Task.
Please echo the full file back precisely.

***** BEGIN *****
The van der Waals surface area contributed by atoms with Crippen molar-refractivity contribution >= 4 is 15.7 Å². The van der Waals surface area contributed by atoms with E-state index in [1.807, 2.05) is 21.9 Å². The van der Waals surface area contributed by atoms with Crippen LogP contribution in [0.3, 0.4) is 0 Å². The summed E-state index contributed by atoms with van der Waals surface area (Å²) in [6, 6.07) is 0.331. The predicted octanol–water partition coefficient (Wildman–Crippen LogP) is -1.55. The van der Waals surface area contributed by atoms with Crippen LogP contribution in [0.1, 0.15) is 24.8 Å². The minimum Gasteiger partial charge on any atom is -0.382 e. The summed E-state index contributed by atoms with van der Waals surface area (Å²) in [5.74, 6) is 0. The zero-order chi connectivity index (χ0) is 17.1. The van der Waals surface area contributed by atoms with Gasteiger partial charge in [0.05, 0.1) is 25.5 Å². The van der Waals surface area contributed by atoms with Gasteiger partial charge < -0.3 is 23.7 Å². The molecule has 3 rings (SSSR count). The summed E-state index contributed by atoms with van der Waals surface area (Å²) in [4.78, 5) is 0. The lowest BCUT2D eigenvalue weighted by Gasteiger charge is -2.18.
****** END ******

The van der Waals surface area contributed by atoms with Crippen molar-refractivity contribution >= 4 is 15.7 Å². The van der Waals surface area contributed by atoms with E-state index in [1.807, 2.05) is 21.9 Å². The van der Waals surface area contributed by atoms with Crippen LogP contribution in [0.3, 0.4) is 0 Å². The summed E-state index contributed by atoms with van der Waals surface area (Å²) in [6, 6.07) is 0.331. The predicted octanol–water partition coefficient (Wildman–Crippen LogP) is -1.55. The van der Waals surface area contributed by atoms with Crippen LogP contribution in [0.1, 0.15) is 24.8 Å². The minimum Gasteiger partial charge on any atom is -0.382 e. The summed E-state index contributed by atoms with van der Waals surface area (Å²) in [5.74, 6) is 0. The zero-order chi connectivity index (χ0) is 17.1. The van der Waals surface area contributed by atoms with Gasteiger partial charge in [0.05, 0.1) is 25.5 Å². The van der Waals surface area contributed by atoms with Gasteiger partial charge < -0.3 is 23.7 Å². The molecule has 3 rings (SSSR count). The summed E-state index contributed by atoms with van der Waals surface area (Å²) in [4.78, 5) is 0. The lowest BCUT2D eigenvalue weighted by Gasteiger charge is -2.18.